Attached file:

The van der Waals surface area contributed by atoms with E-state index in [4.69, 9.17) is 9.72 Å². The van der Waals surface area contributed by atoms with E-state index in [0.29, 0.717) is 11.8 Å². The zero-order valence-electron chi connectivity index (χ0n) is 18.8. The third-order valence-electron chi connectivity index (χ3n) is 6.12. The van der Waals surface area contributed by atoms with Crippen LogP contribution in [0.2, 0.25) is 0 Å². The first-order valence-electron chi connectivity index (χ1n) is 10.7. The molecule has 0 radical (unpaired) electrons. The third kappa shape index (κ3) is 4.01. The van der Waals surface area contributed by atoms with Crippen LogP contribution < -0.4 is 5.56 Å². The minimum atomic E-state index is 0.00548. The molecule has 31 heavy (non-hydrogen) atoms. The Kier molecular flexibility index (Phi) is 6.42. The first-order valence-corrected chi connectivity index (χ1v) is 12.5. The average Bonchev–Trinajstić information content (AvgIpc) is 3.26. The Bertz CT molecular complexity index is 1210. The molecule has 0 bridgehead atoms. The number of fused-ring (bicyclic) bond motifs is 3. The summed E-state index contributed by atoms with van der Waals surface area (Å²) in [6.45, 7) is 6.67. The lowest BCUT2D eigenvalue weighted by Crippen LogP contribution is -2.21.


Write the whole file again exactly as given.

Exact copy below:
The van der Waals surface area contributed by atoms with E-state index in [4.69, 9.17) is 9.72 Å². The van der Waals surface area contributed by atoms with E-state index in [0.29, 0.717) is 11.8 Å². The zero-order valence-electron chi connectivity index (χ0n) is 18.8. The third-order valence-electron chi connectivity index (χ3n) is 6.12. The van der Waals surface area contributed by atoms with Crippen LogP contribution in [0.2, 0.25) is 0 Å². The first-order valence-electron chi connectivity index (χ1n) is 10.7. The molecule has 0 radical (unpaired) electrons. The third kappa shape index (κ3) is 4.01. The van der Waals surface area contributed by atoms with Crippen LogP contribution < -0.4 is 5.56 Å². The minimum atomic E-state index is 0.00548. The molecule has 31 heavy (non-hydrogen) atoms. The Kier molecular flexibility index (Phi) is 6.42. The first-order valence-corrected chi connectivity index (χ1v) is 12.5. The average Bonchev–Trinajstić information content (AvgIpc) is 3.26. The Bertz CT molecular complexity index is 1210. The molecule has 0 bridgehead atoms. The number of fused-ring (bicyclic) bond motifs is 3. The summed E-state index contributed by atoms with van der Waals surface area (Å²) in [6.45, 7) is 6.67. The lowest BCUT2D eigenvalue weighted by Crippen LogP contribution is -2.21.